Bloemfontein – Townships are profitable gold mines, but enterprises must not think they can dispose of their reject products there.
In their new book New Markets, New Mindsets Drs Tashmia Ismail and Nicola Kleyn, senior lecturers at the Gordon Institute of Business Science (Gibs), are investigating the challenges and opportunities that low-income markets hold for South African businesses.
The book provides an overview of research into this market segment and gives a number of South African case studies to explain the mental shifts needed by enterprises to achieve success.
Ismail says the ordinary business model of delivering goods and services to a community for profit is not sustainable in lower-income markets.
According to research undertaken by Credit Suisse last year, 67.6% of the global population owns only 3.3% of the world’s wealth.
“If that is how the majority of the population lives, we cannot continue doing business as we always have.”
Ismail says one of the biggest misperceptions about low-income markets is that they are prepared to buy cheap, shoddy products.
“Of all people, these consumers are looking for the best value for their money, because they can't afford a single wastage.”
Research is essential for achieving success in a low-income market. Consumers with little disposable income will buy only those products that really meet their specific needs.
One of the case studies in the book is Massmart’s [JSE:MSM] entry into food retailing in townships. In 2007 Massmart bought four shops close to taxi stands and bus stops and in 2008 acquired a 51% stake in food retailer Cambridge Food.
Jay Currie, managing director of Cambridge Food, says Massmart learnt a lot from Cambridge, which already had business experience among lower income groups.
Currie says lower LSM groups represent about half of what is spent on food in South Africa.
Massmart also realised the importance of the fact that more than 80% of South Africans do not have their own cars.
“Up to 60% of expenditure on food is done by this income group. If you want to open a food retail store, it should therefore be near a transport point or in a well-populated residential area.”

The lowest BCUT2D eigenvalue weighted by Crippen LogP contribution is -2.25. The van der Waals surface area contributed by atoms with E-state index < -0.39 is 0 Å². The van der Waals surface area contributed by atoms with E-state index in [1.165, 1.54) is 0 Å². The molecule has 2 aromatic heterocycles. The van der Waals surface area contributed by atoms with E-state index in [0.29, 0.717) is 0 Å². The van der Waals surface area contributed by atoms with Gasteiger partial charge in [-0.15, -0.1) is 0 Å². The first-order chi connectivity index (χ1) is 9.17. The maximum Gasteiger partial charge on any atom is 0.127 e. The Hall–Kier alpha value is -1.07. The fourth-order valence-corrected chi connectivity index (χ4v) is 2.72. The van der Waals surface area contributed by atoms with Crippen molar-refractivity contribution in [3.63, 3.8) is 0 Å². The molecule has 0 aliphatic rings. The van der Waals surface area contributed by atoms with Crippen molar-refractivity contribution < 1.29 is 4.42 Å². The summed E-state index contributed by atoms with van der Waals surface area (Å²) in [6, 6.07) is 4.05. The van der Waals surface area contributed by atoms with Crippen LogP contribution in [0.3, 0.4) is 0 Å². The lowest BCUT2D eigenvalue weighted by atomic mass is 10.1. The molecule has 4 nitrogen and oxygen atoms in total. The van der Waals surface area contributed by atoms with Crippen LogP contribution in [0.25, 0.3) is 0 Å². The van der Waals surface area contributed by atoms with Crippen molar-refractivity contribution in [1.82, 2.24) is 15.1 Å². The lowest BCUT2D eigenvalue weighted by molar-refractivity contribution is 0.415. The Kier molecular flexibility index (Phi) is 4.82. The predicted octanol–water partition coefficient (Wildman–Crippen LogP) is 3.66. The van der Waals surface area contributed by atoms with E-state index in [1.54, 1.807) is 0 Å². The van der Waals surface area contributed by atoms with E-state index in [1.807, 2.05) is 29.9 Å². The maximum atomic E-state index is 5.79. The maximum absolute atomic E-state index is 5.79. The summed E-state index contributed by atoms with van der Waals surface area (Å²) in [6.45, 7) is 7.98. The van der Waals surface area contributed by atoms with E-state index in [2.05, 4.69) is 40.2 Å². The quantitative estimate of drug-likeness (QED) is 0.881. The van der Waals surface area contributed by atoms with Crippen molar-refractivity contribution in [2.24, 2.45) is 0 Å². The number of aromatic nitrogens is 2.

He says Massmart also realised that the big national retailers supply lower income groups with groceries, but not really with fresh meat, inter alia.
“If you walk through a taxi stand or business nucleus, you see many independent meat sellers and butcheries. At Park Station (in the Johannesburg central business district) there is a butchery with a turnover of R10m a month.”
Currie says Massmart realised that the consumers who buy here have a different approach to fresh meat.
“Many don’t have fridges and fresh meat is therefore an important aspirational product. They don’t automatically assume that the meat presented to them is fresh. They want visual proof.”
According to Currie, Massmart says it realises that a relationship of trust exists between consumers and where they buy.
“The people are poor, but not stupid. They are very, very, selective about what they buy. If you have only R10 to buy tomatoes, every single tomato has to be good.”
Ismail says consumers’ particular needs mean that in low-income markets it's not always possible to do business on a larger scale. A strategy that works in Alexandra may be a disaster a couple of kilometres away in Diepsloot.
These markets do however allow for businesses to expand by adapting products or services to local requirements and then applying the new idea in other markets.
Soft drink manufacturer and distributor ABI [JSE:ABI], for instance, recognised an opportunity to work with hawkers and strengthen its brand, says Laurenti Mothibi, ABI’s operations manager for field services.
“We provided them with ice coolers. This meant they could sell our product. So this was a growth opportunity we’d never had before.”
ABI also upgraded smaller spaza shops to sell its products. At Alfred’s Tuck Shop, ABI put in a larger fridge and painted the whole house red. “Where he previously sold nine crates of soft drinks a week, he now sells 50.”
Mothibi says the upgrading of a building means a lot for communities in which services and infrastructure are neglected.
Ismail says a relationship with local communities must form an important part of the strategy of any enterprise wanting to do business in townships.
This relationship can go further than simply winning the trust of the community. Enterprises can also help uplift communities and thus cultivate more mature markets for their products.
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